by Richard Lutringer (member of the board and president-elect of ACR-GNY)

What attribute do clients value most in rating successful mediators ?
A compelling study of party perceptions of highly successful commercial mediators concluded that being friendly, empathetic and caring is more important than having good “process” skills ( e.g. listening, being creative, reframing, managing the process, persistence, etc.). See Goldberg and Shaw, The Secrets of Successful (and Unsuccessful) Mediators Continued : Studies Two and Three, October 2007 Negotiation Journal 393). That is not to say that highly successful mediators don’t also generally have good process skills, but something more than a toolbox of skills is necessary. To use an example from the Winter Olympics, skaters win Gold by a spectacular free skating performance, but they wouldn’t be in the running without a satisfactory score in the preliminary compulsory figures competition. Similarly, good mediators, with satisfactory “process” skills, become great mediators by being friendly, empathetic and caring, which shows up in enhanced trust and rapport with the parties.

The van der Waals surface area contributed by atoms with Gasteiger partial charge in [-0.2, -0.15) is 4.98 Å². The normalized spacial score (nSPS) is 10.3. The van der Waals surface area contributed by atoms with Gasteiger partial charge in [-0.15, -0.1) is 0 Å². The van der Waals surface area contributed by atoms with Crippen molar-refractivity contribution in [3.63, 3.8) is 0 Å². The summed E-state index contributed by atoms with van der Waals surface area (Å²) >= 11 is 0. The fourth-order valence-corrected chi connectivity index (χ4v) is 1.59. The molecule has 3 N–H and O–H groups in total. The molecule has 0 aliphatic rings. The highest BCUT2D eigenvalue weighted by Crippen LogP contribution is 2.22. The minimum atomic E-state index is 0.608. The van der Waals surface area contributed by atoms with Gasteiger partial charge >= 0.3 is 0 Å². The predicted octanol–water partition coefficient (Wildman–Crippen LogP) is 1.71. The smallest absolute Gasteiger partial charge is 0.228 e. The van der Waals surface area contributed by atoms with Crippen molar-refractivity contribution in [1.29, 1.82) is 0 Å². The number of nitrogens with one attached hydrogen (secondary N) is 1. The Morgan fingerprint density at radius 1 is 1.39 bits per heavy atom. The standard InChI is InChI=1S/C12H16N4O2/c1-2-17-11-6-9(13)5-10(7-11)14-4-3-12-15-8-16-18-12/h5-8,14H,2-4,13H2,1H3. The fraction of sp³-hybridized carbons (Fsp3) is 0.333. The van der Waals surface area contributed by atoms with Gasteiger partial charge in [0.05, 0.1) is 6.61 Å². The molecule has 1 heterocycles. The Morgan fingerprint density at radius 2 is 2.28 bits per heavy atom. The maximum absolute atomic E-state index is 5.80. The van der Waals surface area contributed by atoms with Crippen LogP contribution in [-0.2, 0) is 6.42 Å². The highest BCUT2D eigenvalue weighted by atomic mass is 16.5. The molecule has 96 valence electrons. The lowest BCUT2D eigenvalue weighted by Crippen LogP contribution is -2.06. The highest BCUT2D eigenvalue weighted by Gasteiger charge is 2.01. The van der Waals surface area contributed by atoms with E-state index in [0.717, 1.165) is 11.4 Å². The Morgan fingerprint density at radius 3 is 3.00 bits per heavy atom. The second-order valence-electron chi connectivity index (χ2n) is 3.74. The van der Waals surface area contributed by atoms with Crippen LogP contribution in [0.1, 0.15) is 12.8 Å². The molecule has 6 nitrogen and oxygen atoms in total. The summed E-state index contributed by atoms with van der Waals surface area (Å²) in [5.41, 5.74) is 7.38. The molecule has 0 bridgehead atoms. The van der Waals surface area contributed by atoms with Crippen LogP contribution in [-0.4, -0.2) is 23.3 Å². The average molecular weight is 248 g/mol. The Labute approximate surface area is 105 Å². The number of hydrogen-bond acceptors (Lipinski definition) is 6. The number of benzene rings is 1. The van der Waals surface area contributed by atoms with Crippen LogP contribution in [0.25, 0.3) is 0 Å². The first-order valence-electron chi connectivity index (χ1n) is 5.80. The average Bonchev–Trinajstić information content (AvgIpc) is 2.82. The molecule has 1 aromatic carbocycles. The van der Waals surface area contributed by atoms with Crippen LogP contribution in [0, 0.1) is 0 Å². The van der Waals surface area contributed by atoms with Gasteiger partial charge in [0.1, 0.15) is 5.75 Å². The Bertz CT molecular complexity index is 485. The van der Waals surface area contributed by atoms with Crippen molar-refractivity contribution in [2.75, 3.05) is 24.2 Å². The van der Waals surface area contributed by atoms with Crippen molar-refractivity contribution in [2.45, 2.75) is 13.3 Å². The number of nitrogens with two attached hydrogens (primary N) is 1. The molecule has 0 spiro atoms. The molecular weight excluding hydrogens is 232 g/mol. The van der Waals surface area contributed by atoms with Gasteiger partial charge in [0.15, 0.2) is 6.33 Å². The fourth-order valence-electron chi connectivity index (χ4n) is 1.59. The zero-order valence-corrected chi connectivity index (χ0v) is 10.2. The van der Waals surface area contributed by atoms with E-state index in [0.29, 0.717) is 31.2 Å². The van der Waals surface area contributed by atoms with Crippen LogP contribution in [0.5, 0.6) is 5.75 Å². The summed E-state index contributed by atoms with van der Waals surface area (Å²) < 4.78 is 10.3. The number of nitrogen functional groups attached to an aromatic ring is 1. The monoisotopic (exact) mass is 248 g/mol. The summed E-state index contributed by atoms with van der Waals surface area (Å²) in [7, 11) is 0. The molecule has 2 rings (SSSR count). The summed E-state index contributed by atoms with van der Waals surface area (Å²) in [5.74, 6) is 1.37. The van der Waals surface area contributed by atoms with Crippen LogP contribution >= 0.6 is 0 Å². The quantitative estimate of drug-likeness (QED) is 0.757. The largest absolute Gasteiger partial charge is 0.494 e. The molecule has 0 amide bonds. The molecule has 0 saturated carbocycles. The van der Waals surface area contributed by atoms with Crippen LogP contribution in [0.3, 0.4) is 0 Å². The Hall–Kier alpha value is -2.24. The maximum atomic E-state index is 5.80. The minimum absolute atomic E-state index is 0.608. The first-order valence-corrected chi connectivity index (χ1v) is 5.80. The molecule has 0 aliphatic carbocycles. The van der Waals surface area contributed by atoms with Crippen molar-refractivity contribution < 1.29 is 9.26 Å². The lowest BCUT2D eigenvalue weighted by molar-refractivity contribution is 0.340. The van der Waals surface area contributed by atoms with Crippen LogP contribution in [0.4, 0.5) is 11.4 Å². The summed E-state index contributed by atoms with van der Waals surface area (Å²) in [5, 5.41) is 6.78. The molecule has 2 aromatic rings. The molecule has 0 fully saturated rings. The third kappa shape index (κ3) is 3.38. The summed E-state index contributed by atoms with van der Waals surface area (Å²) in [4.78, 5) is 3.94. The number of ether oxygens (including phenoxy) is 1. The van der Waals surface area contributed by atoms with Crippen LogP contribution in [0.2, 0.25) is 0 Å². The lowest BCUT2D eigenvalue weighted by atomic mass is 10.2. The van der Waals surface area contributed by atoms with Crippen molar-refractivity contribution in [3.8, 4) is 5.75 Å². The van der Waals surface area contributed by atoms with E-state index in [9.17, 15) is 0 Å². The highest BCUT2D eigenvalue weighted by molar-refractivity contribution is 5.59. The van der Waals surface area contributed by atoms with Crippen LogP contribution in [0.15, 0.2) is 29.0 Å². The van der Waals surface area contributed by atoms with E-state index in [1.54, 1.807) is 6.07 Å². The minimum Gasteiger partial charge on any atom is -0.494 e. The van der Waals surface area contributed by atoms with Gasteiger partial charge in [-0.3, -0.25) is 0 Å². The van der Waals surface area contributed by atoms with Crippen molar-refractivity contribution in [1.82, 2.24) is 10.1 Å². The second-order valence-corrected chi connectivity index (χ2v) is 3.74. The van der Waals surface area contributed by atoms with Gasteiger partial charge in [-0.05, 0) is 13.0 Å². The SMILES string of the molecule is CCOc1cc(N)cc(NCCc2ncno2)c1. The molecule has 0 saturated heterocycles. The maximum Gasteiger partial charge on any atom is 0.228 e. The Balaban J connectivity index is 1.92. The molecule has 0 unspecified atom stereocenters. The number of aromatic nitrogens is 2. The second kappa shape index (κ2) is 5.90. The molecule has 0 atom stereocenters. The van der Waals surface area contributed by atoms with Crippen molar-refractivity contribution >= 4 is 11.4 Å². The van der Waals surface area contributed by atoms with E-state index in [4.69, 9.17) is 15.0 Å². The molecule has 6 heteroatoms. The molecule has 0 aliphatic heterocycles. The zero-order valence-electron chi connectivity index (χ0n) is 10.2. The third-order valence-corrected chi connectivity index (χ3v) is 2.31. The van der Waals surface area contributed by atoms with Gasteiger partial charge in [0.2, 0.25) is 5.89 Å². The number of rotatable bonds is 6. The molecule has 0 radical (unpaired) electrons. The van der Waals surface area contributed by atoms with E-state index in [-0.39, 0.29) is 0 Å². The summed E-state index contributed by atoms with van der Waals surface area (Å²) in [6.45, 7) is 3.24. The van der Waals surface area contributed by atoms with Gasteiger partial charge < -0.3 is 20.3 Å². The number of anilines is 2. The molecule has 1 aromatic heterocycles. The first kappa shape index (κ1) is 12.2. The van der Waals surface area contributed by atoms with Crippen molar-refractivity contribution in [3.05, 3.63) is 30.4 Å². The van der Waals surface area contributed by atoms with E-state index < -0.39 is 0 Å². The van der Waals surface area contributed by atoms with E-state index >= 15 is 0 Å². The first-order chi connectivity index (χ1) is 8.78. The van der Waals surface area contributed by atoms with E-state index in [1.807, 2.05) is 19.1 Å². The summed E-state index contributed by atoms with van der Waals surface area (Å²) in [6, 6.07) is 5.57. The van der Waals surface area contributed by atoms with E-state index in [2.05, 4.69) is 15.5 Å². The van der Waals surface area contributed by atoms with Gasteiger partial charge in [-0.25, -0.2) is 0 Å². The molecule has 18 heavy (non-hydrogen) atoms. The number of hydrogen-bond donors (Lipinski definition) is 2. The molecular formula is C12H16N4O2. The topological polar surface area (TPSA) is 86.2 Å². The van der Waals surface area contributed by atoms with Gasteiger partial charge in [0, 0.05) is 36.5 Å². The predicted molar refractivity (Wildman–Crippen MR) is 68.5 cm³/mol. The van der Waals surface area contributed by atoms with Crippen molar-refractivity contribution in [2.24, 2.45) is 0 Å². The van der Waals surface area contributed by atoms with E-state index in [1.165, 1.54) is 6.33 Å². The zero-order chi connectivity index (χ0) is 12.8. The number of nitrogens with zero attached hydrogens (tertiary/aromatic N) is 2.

How does a mediator show friendliness, empathy and caring in the midst of a contentious mediation? One way is to create a space where connection can develop between the mediator and the parties (and their counsel), beyond a mere discussion of disputed facts and legal theories. In commercial mediations, in-person meetings with each side days before the scheduled joint session can serve this purpose. Such meetings can also quell anxiety among parties new to the process and provide some cheerleading opportunities for the mediator to create positive expectations.. In my view these pre-session private meetings don’t violate the ethical standard of the mediator’s appearance of neutrality, since all concerned parties are equally treated and give their consent in advance to pre-joint session meetings. The AAA Commercial Mediation Procedures specifically permit such contacts. Not that such pre-session meetings have to be with only one party -- one well-known commercial mediator often takes contentious parties to dinner on the eve of a major mediation, without their respective counsel, the only rule being that the subject of the dispute in mediation is not to be discussed.